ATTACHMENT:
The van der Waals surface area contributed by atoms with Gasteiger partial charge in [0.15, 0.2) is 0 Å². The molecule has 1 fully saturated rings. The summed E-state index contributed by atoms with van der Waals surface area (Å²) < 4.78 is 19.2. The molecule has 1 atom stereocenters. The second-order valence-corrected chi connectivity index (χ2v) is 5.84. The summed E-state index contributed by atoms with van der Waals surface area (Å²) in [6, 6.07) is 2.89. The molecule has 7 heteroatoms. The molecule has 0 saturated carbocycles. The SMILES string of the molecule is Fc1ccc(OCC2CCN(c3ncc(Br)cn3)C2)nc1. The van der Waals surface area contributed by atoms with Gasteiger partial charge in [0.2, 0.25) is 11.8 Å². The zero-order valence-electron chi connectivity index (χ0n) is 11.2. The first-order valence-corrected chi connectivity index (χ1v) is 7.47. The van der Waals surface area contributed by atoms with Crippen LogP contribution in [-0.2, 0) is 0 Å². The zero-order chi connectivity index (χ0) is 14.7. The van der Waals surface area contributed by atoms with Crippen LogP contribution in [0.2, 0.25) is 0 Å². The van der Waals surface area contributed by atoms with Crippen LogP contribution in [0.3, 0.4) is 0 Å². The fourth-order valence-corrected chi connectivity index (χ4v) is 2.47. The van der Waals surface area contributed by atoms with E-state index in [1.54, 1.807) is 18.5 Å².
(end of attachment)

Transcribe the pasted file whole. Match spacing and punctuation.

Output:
The van der Waals surface area contributed by atoms with Gasteiger partial charge in [0.15, 0.2) is 0 Å². The molecule has 1 fully saturated rings. The summed E-state index contributed by atoms with van der Waals surface area (Å²) < 4.78 is 19.2. The molecule has 1 atom stereocenters. The second-order valence-corrected chi connectivity index (χ2v) is 5.84. The summed E-state index contributed by atoms with van der Waals surface area (Å²) in [6, 6.07) is 2.89. The molecule has 7 heteroatoms. The molecule has 0 saturated carbocycles. The SMILES string of the molecule is Fc1ccc(OCC2CCN(c3ncc(Br)cn3)C2)nc1. The van der Waals surface area contributed by atoms with Gasteiger partial charge in [0.2, 0.25) is 11.8 Å². The zero-order valence-electron chi connectivity index (χ0n) is 11.2. The first-order valence-corrected chi connectivity index (χ1v) is 7.47. The van der Waals surface area contributed by atoms with Crippen LogP contribution in [-0.2, 0) is 0 Å². The zero-order chi connectivity index (χ0) is 14.7. The van der Waals surface area contributed by atoms with Crippen LogP contribution in [0.2, 0.25) is 0 Å². The van der Waals surface area contributed by atoms with Crippen LogP contribution in [0.3, 0.4) is 0 Å². The fourth-order valence-corrected chi connectivity index (χ4v) is 2.47. The van der Waals surface area contributed by atoms with E-state index in [1.54, 1.807) is 18.5 Å².